November 9, 2009

Snazzy Giovanni Arrives at City Opera
Review by Zinta Lundborg

Nov. 9 (Bloomberg) -- A lively new production of Mozart's “Don Giovanni” opened at the New York City Opera yesterday afternoon starring Daniel Okulitch as the legendary sex maniac.

Staged by Christopher Alden, the show begins in a bare chapel with a white neon crucifix. Clad in formal suits, ties, and hats from the early part of the 20th century, villagers are ranged in a double row of chairs. An elegant masked Don Giovanni sits apart. We are most definitely not in 17th-century Seville.

There's nothing surprising about any of this of course. Don Giovanni is updated all the time. Only a radical nut would set the story of the Spanish lothario in the time Mozart envisioned.

But Alden's concept brings out the violence, sex, alienation and fear of dying that seethe at the heart of the story and which do not need any particular style of costume.

The simple set features a green and gray checkerboard floor, five electric fixtures and not much else, and strikes me as ideal for an impecunious company. It can't have cost much, but it looks smart, not cheap.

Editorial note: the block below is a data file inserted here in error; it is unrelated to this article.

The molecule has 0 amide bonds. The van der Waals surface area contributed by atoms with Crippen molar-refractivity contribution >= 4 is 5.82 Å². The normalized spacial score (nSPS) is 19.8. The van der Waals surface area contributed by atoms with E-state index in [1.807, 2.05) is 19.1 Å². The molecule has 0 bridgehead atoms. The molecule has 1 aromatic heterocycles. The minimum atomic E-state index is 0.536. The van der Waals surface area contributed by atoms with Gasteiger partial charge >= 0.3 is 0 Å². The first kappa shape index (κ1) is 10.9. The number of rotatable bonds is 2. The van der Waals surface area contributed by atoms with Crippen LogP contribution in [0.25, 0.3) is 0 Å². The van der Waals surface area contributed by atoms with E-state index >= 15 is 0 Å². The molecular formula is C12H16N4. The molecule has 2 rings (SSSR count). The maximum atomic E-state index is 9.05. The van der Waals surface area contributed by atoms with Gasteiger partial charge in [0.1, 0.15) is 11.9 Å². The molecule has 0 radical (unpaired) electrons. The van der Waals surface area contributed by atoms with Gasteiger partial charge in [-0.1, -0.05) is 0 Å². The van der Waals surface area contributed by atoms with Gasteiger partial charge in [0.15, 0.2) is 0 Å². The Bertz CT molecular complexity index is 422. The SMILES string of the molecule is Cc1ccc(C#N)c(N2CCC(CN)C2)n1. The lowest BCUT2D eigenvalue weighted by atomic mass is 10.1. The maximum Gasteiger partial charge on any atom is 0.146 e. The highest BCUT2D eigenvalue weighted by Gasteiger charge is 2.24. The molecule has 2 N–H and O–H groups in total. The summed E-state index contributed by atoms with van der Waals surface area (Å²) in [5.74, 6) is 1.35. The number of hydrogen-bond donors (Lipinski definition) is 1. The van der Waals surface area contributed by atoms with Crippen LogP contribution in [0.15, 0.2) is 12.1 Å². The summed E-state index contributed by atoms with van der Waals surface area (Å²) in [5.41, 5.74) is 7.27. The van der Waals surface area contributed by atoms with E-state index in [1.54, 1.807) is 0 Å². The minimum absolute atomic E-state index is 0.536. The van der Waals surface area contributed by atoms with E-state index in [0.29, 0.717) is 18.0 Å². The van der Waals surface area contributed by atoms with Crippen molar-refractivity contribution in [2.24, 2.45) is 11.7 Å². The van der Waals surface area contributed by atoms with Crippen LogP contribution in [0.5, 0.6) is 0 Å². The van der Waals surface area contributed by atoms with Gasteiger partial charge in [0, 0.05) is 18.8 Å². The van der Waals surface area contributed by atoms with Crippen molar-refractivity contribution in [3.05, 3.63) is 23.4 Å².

Alden gets our attention immediately. Donna Anna is quickly seduced and winds up in full sexual flight on the floor with Giovanni, and it's shocking when in a single motion he fatally bashes her father's head against the wall, leaving bright bloody stains that haunt the rest of the action.

Chaos Rules

In Act II the confined location becomes more of a hindrance and the stage business grows increasingly chaotic and confusing. Why is Donna Elvira at a formal wake dressed in Frederick's of Hollywood? Is the dead Commendatore visible or invisible? And the Don's ultimate end provokes more mirth than horror.

Above all, the cast was outstanding, young, attractive and in splendid voice. Okulitch was a menacingly sexy Don, with Jason Hardy a nimble, charming Leporello, who got a big hand when he balanced a chair on his chin.

All the women soared through their demanding roles, especially Stefania Dovhan as a vocally sure Donna Anna. Keri Alkema was a sympathetic Elvira and Joelle Harvey a sweet yet seductive Zerlina.

Okulitch and Hardy spent a good part of the second act nearly naked -- another cost saving measure? There are not many productions where this is a welcome option.

Conductor Gary Thor Wedow provided support without overpowering any of the singers.

Scattered booing greeted the production team, a tradition that seems to be gaining ground in New York, but energetic cheering far outweighed any negative votes.